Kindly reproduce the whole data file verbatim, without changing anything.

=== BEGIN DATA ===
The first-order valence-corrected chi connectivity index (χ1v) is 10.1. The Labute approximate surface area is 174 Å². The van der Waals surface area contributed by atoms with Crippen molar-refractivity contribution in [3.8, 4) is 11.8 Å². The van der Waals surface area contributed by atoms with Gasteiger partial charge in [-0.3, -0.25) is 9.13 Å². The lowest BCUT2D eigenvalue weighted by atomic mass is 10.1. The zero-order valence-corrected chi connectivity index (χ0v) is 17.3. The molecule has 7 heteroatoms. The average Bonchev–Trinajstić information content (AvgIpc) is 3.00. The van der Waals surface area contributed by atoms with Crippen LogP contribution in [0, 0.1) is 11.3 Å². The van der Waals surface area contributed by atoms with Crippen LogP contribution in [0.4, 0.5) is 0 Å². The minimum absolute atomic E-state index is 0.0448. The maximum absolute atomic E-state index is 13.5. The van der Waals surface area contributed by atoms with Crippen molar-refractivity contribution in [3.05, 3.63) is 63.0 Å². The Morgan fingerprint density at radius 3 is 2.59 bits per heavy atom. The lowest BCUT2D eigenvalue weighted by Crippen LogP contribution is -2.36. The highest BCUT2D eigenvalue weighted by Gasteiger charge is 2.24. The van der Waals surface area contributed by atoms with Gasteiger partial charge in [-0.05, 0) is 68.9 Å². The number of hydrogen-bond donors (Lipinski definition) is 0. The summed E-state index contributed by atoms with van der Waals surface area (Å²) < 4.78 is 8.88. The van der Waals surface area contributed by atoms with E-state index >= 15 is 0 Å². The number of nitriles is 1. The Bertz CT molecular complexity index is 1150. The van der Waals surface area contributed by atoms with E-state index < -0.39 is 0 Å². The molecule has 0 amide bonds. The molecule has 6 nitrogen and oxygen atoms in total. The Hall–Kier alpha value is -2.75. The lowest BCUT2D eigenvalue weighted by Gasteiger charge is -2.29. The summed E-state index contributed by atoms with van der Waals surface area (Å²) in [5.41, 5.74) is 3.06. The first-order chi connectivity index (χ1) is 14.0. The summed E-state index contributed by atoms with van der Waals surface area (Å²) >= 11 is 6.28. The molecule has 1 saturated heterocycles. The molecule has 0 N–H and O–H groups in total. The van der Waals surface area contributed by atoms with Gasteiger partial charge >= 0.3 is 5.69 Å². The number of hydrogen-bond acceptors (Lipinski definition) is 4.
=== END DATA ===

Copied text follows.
The first-order valence-corrected chi connectivity index (χ1v) is 10.1. The Labute approximate surface area is 174 Å². The van der Waals surface area contributed by atoms with Crippen molar-refractivity contribution in [3.8, 4) is 11.8 Å². The van der Waals surface area contributed by atoms with Gasteiger partial charge in [-0.3, -0.25) is 9.13 Å². The lowest BCUT2D eigenvalue weighted by atomic mass is 10.1. The zero-order valence-corrected chi connectivity index (χ0v) is 17.3. The molecule has 7 heteroatoms. The average Bonchev–Trinajstić information content (AvgIpc) is 3.00. The van der Waals surface area contributed by atoms with Crippen LogP contribution in [0, 0.1) is 11.3 Å². The van der Waals surface area contributed by atoms with Crippen LogP contribution in [0.4, 0.5) is 0 Å². The minimum absolute atomic E-state index is 0.0448. The maximum absolute atomic E-state index is 13.5. The van der Waals surface area contributed by atoms with Crippen molar-refractivity contribution in [3.05, 3.63) is 63.0 Å². The Morgan fingerprint density at radius 3 is 2.59 bits per heavy atom. The lowest BCUT2D eigenvalue weighted by Crippen LogP contribution is -2.36. The highest BCUT2D eigenvalue weighted by Gasteiger charge is 2.24. The van der Waals surface area contributed by atoms with Gasteiger partial charge in [-0.05, 0) is 68.9 Å². The number of hydrogen-bond donors (Lipinski definition) is 0. The summed E-state index contributed by atoms with van der Waals surface area (Å²) < 4.78 is 8.88. The van der Waals surface area contributed by atoms with E-state index >= 15 is 0 Å². The number of nitriles is 1. The Bertz CT molecular complexity index is 1150. The van der Waals surface area contributed by atoms with E-state index < -0.39 is 0 Å². The molecule has 0 amide bonds. The molecule has 6 nitrogen and oxygen atoms in total. The Hall–Kier alpha value is -2.75. The lowest BCUT2D eigenvalue weighted by Gasteiger charge is -2.29. The summed E-state index contributed by atoms with van der Waals surface area (Å²) in [5.41, 5.74) is 3.06. The first-order chi connectivity index (χ1) is 14.0. The summed E-state index contributed by atoms with van der Waals surface area (Å²) >= 11 is 6.28. The molecule has 1 saturated heterocycles. The molecule has 0 N–H and O–H groups in total. The van der Waals surface area contributed by atoms with Gasteiger partial charge >= 0.3 is 5.69 Å². The number of hydrogen-bond acceptors (Lipinski definition) is 4.